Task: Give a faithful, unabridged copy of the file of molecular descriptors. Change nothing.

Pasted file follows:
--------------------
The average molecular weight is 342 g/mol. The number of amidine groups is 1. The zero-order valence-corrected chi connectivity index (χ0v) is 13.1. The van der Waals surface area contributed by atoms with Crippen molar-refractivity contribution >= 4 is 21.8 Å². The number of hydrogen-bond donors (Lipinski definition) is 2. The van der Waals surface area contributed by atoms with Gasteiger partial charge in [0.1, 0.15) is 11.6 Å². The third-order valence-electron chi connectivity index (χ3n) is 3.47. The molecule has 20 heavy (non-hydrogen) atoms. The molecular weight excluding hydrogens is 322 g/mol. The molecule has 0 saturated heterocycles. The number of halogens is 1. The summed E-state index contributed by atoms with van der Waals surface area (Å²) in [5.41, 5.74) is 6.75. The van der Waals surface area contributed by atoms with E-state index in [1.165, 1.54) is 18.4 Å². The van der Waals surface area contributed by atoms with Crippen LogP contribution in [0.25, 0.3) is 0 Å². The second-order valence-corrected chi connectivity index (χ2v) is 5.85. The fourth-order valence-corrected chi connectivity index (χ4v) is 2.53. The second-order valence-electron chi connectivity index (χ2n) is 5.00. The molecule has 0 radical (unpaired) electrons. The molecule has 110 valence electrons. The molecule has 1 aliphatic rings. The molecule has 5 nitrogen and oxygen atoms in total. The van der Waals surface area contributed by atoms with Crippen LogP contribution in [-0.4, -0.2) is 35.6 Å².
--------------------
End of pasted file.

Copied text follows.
The average molecular weight is 342 g/mol. The number of amidine groups is 1. The zero-order valence-corrected chi connectivity index (χ0v) is 13.1. The van der Waals surface area contributed by atoms with Crippen molar-refractivity contribution >= 4 is 21.8 Å². The number of hydrogen-bond donors (Lipinski definition) is 2. The van der Waals surface area contributed by atoms with Gasteiger partial charge in [0.1, 0.15) is 11.6 Å². The third-order valence-electron chi connectivity index (χ3n) is 3.47. The molecule has 20 heavy (non-hydrogen) atoms. The molecular weight excluding hydrogens is 322 g/mol. The molecule has 0 saturated heterocycles. The number of halogens is 1. The summed E-state index contributed by atoms with van der Waals surface area (Å²) in [5.41, 5.74) is 6.75. The van der Waals surface area contributed by atoms with E-state index in [1.165, 1.54) is 18.4 Å². The van der Waals surface area contributed by atoms with Crippen LogP contribution in [0.25, 0.3) is 0 Å². The second-order valence-corrected chi connectivity index (χ2v) is 5.85. The fourth-order valence-corrected chi connectivity index (χ4v) is 2.53. The second-order valence-electron chi connectivity index (χ2n) is 5.00. The molecule has 0 radical (unpaired) electrons. The molecule has 110 valence electrons. The molecule has 1 aliphatic rings. The molecule has 5 nitrogen and oxygen atoms in total. The van der Waals surface area contributed by atoms with Crippen LogP contribution in [-0.4, -0.2) is 35.6 Å².